Things are buzzing in the sedate and cerebral corridors of London’s Natural History Museum. It’s the hottest debate since 2008, when the statue of Darwin was moved from its hiding place in the ground floor café to its current premier position half way up the main staircase. The stone eyes of Darwin have stared onto the iconic diplodocus skeleton in the museum’s Great Hall for just 6-years and now it’s all about to change again.
Did Sir Michael Dixon, the director of the museum, anticipate the backlash I wonder, when he announced that the great diplodocus, affectionately known as “Dippy” was going to be replaced with a skeleton of a blue whale? Whether he anticipated it or not, the internet has been sparking with indignation. Some, it seems just do not like things to change; which in some ways is ironic as science is all about change. Our knowledge and understanding never stays still and what we know about diplodocus is no exception.
As a teenager, more years ago that I am going to admit, my cousin and I frequently visited the Natural History Museum. In those days however, our arrival was greeted by a display of life-sized elephants because Dippy wasn’t moved to the Great Hall until 1979. To be more precise, it was, and always has been a copy of the original skeleton which was discovered in Wyoming in 1898. One of ten copies, it was donated to the museum and first displayed in May 1905. Since then has been in several locations, including the basement for safety during World War II.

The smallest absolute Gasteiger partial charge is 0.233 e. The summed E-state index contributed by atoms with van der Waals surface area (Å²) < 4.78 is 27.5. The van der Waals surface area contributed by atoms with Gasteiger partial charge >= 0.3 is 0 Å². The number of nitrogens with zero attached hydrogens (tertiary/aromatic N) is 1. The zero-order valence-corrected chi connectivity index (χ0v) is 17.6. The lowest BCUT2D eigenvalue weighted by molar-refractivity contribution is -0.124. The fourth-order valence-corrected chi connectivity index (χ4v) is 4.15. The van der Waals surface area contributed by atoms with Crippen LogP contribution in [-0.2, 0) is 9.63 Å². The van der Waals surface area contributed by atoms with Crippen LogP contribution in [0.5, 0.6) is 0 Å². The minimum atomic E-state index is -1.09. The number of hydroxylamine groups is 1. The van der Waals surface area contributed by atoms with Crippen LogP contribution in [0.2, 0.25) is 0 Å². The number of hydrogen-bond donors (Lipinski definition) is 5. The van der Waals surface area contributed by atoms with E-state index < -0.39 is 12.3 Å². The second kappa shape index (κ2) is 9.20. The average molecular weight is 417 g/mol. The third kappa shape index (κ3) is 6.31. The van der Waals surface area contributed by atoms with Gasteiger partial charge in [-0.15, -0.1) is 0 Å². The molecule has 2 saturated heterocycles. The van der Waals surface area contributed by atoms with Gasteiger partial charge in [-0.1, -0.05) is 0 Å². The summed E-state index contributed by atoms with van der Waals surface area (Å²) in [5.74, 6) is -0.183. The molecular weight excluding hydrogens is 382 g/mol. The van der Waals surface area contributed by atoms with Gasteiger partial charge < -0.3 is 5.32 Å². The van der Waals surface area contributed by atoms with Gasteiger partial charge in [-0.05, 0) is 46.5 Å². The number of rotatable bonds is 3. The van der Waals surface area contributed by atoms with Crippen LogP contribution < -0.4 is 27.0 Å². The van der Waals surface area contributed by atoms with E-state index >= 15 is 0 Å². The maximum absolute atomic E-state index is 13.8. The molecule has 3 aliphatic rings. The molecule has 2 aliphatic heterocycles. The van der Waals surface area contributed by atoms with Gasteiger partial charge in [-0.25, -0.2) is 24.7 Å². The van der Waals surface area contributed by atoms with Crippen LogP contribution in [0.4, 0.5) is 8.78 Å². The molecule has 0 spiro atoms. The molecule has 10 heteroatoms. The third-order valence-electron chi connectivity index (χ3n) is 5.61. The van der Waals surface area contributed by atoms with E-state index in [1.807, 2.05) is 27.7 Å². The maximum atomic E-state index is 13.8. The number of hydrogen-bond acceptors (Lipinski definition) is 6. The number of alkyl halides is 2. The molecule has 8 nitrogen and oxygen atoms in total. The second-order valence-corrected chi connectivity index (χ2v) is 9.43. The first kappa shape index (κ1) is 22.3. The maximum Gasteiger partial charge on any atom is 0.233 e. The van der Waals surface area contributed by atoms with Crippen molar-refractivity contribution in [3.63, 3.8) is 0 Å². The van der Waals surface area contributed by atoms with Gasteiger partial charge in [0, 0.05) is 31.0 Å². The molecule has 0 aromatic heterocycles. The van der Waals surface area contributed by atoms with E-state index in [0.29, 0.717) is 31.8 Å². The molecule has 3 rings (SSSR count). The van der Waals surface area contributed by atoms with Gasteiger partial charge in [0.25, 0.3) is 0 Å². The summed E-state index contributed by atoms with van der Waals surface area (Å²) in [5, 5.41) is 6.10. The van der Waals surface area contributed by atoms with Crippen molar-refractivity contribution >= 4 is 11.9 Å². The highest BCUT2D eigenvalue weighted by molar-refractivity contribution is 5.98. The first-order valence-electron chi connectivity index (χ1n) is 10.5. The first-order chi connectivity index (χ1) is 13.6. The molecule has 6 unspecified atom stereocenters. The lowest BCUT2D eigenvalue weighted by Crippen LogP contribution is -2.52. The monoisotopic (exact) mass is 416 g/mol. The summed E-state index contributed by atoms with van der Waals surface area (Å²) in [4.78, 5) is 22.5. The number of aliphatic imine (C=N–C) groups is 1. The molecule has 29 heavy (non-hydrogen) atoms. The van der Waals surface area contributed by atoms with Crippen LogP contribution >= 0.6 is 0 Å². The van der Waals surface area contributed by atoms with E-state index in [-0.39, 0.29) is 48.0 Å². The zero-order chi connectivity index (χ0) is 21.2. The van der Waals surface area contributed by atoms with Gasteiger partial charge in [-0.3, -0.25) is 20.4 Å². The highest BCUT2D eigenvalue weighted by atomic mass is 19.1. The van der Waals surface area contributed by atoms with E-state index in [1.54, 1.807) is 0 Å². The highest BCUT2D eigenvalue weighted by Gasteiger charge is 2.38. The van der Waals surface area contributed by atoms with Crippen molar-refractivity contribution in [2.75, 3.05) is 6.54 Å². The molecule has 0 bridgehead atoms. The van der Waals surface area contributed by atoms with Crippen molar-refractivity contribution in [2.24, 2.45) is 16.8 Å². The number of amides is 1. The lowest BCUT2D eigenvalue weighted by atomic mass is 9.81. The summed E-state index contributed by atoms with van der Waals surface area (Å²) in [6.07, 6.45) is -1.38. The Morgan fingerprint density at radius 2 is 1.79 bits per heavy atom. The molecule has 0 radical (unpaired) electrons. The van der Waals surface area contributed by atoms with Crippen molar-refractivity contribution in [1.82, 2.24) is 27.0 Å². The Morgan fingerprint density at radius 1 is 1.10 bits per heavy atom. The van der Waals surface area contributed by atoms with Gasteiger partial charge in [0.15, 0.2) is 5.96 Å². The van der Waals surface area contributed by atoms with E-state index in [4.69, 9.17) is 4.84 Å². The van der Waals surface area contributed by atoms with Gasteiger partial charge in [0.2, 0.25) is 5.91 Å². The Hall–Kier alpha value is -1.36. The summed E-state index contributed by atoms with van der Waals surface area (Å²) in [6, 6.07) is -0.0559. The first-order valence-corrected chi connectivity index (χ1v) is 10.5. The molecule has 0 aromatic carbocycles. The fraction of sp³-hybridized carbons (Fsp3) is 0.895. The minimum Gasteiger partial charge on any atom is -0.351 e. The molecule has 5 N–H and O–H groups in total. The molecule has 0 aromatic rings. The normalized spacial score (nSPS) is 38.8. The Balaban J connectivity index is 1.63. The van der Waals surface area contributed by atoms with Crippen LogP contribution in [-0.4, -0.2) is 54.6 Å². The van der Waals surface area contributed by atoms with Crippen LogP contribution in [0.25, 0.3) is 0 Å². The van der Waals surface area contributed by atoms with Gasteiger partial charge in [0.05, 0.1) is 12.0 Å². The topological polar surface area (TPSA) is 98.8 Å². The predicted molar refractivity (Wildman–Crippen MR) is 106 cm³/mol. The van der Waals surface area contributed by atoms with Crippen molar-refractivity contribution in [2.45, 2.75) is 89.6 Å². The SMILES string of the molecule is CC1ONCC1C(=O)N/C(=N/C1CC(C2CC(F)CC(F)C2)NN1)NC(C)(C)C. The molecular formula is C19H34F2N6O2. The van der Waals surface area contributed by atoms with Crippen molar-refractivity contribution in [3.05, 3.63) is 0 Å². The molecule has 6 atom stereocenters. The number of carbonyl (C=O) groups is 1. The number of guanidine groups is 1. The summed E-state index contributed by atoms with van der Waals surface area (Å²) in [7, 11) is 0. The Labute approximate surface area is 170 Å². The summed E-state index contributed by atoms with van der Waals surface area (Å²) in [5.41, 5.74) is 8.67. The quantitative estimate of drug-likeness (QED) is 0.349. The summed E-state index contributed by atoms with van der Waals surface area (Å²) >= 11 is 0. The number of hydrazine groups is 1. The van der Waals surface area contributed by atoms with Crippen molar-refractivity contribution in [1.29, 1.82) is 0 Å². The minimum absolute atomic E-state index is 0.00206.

In my childhood days, diplodocus was know as a brontosaurus and it was thought to live half submerged in water in order to support is 20 ton bodyweight. In fact the original display of the diplodocus in the museum’s Great Hall showed its tail laid flat along the floor, as it dragged behind the huge beast wading through the late Jurassic swamps 150 million years ago. It was even suggested that its nostrils were carefully placed high up on its head so it could hide underwater away from predators.
Knowledge however moves on. Further skeletal finds, the ability for computer modelling and animation, a better understanding of skeletal strength and physiology, and our view of the giant sauropod evolved. We now know that it avoided swampy regions and its tail was likely used as a whip, a weapon to ward off its enemies. A more ferocious animal than one that cowered beneath the water, for sure. The museum updated the display in 1993 by lifting the tail into a more representative whip-like pose. There was a scene in an episode of the TV programme “Parrot” (which is set in the period after Word War I) where the great detective walks past Dippy, shown in the Great Hall with its raised tail. Parrot, so obsessed with tiny detail missed the fact that in the time he might have walked the hall, Dippy wasn’t there, let alone slashing its tail at its imaginary enemies. I don’t recall any great outcry about this at the time.
And so the museum wants to evolve. The skeleton of the Blue Whale that will replace Dippy was acquired in 1891 and it’s the genuine thing, not a copy. It represents a species going towards extinction and so is considered more relevant to the modern world. The Great Hall itself is going to be renamed the Hintze Hall to recognise a £5m donation from the businessman Sir Michael Hintze. Even though I remember the Museum before Dippy was in the Great Hall (Hintze Hall) I’m not one of those protesting. The world evolves and things, including dinosaurs go extinct.